April 3, 2015

MALAYSIA: Malaysian Cartoonist Zunar Charged With Nine Counts of Sedition Over A Series Of Tweets Criticizing The Country’s Judiciary System.

Malaysia: Schedule 9 of Malaysian constitution recognizes Islamic law as a state subject; in other words, the states of Malaysia have the power to enact and enforce sharia. Islamic criminal law statutes have been passed at the state level in Terengganu, Kelantan and Perlis, but as of 2014 none of these laws have been implemented, as they contravene the Federal Constitution. In 2007, Malaysia's Federal court ruled that apostasy matter lay "within the exclusive jurisdiction of Sharia Courts". Malaysian Muslims can be sentenced to caning for such offences as drinking beer,[104] and adultery. Several sharia crimes, such as khalwat (close proximity of unmarried man and woman) are punishable only in Sharia courts of Malaysia. Publishing an Islamic book that is different from official Malaysian version, without permission, is a crime in some states. Other sharia-based criminal laws were enacted with "Syariah Criminal Offences (Federal Territory) Act of 1997". Muslims are bound by Sharia on personal matters, while members of other faiths follow civil law. Muslims are required to follow Islamic law in family, property and religious matters. In 1988 the constitution was amended to state that civil courts cannot hear matters that fall within the jurisdiction of Sharia courts.

The Wall Street Journal
Defiant scribbler says he will ‘draw until the last drop of ink’
written by AP staff
Friday April 3, 2015

KUALA LUMPUR, Malaysia—A cartoonist known for lampooning Malaysia’s ruling coalition has been charged with nine counts of sedition over a series of tweets criticizing the country’s judiciary system.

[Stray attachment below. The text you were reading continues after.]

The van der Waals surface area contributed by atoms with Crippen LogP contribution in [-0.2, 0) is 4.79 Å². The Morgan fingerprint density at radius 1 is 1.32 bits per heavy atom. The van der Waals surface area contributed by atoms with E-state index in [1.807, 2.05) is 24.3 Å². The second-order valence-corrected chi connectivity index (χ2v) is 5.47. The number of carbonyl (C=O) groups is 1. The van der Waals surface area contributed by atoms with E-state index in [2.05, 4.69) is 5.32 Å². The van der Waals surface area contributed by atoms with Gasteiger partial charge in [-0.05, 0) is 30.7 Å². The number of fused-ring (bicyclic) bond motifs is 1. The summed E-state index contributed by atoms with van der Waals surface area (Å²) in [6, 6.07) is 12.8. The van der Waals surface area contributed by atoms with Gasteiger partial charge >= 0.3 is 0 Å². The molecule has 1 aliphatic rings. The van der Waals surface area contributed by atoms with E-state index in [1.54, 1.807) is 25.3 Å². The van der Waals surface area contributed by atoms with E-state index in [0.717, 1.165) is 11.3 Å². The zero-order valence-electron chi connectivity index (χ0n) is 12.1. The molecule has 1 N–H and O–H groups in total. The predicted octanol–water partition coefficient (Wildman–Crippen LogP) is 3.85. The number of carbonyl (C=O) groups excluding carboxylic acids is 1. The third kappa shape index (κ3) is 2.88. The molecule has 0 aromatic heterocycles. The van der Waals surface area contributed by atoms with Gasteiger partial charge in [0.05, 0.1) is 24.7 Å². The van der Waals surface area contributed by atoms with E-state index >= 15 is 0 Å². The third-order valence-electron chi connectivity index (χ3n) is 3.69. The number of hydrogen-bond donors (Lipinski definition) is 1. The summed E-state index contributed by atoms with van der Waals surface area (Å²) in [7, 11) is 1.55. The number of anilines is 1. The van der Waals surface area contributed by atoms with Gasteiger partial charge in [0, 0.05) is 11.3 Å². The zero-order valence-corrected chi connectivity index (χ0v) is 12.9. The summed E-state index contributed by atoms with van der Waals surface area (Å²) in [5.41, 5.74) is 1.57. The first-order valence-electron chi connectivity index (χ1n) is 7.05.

On Friday, lawyer Latheefa Koya said the charges against Zulkiflee Anwar Ulhaque, better known as Zunar, are excessive and are aimed at silencing government critics. She says Mr. Zunar faces up to 43 years in jail if found guilty on all nine charges.

The nine tweets criticizing the judiciary were posted Feb. 10 when opposition leader Anwar Ibrahim began serving a five-year prison sentence after losing his final appeal on a sodomy charge.

“The lackeys in black robes are proud of their sentence. The rewards from the political masters must be plenty,” said one of the tweets. “Today Malaysia is seen as a country without law,” said another.

Mr. Anwar’s arrest was seen by many at home and abroad as politically motivated to eliminate any threat to the ruling coalition, whose popularity has been eroding slowly since 2008 after more than five decades of dominance. Mr. Anwar and his three-member opposition alliance were seen as the most potent political threat to Prime Minister Najib Razak’s coalition.

Mr. Anwar led his alliance to unprecedented gains in 2008 elections and made further inroads in polling in 2013 when Mr. Najib’s National Front coalition won with a slimmer majority and lost the popular vote.

A defiant Mr. Zunar posted a new cartoon on Twitter after his release on bail, vowing to “draw until the last drop of ink.” The cartoon showed Mr. Zunar being cuffed and with a metal chain on his neck, but still drawing with a brush in his mouth.

Sedition, as defined by Malaysian law, includes promoting hatred against the government.

Scores of people, including opposition politicians, activists, academics and journalists, are being investigated or have been charged under the Sedition Act since last year, mostly for criticizing the government or ruling officials.

Mr. Najib has said the government planned to eventually abolish the Sedition Act, which was introduced in 1949 during British colonial rule. But he backtracked after the 2013 elections.

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